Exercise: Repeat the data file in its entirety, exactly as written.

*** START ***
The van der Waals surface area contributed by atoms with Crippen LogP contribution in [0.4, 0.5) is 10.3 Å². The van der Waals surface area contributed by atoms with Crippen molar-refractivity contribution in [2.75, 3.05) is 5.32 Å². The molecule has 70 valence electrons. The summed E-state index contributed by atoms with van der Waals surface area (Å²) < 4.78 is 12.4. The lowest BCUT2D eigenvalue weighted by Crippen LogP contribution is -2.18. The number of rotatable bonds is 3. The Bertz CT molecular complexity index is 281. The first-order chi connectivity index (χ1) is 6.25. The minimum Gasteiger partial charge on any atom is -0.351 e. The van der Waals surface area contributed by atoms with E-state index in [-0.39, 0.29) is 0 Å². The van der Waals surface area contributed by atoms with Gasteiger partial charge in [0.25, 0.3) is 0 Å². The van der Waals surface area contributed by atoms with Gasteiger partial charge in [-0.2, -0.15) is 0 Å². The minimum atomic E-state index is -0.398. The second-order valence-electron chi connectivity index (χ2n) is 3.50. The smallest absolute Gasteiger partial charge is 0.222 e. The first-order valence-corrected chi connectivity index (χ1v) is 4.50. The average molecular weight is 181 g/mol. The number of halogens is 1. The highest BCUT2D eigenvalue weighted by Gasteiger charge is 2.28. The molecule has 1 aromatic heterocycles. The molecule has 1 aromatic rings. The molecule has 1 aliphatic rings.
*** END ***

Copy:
The van der Waals surface area contributed by atoms with Crippen LogP contribution in [0.4, 0.5) is 10.3 Å². The van der Waals surface area contributed by atoms with Crippen molar-refractivity contribution in [2.75, 3.05) is 5.32 Å². The molecule has 70 valence electrons. The summed E-state index contributed by atoms with van der Waals surface area (Å²) < 4.78 is 12.4. The lowest BCUT2D eigenvalue weighted by Crippen LogP contribution is -2.18. The number of rotatable bonds is 3. The Bertz CT molecular complexity index is 281. The first-order chi connectivity index (χ1) is 6.25. The minimum Gasteiger partial charge on any atom is -0.351 e. The van der Waals surface area contributed by atoms with E-state index in [-0.39, 0.29) is 0 Å². The van der Waals surface area contributed by atoms with Gasteiger partial charge in [0.25, 0.3) is 0 Å². The van der Waals surface area contributed by atoms with Gasteiger partial charge in [-0.2, -0.15) is 0 Å². The minimum atomic E-state index is -0.398. The second-order valence-electron chi connectivity index (χ2n) is 3.50. The smallest absolute Gasteiger partial charge is 0.222 e. The first-order valence-corrected chi connectivity index (χ1v) is 4.50. The average molecular weight is 181 g/mol. The number of halogens is 1. The highest BCUT2D eigenvalue weighted by Gasteiger charge is 2.28. The molecule has 1 aromatic heterocycles. The molecule has 1 aromatic rings. The molecule has 1 aliphatic rings.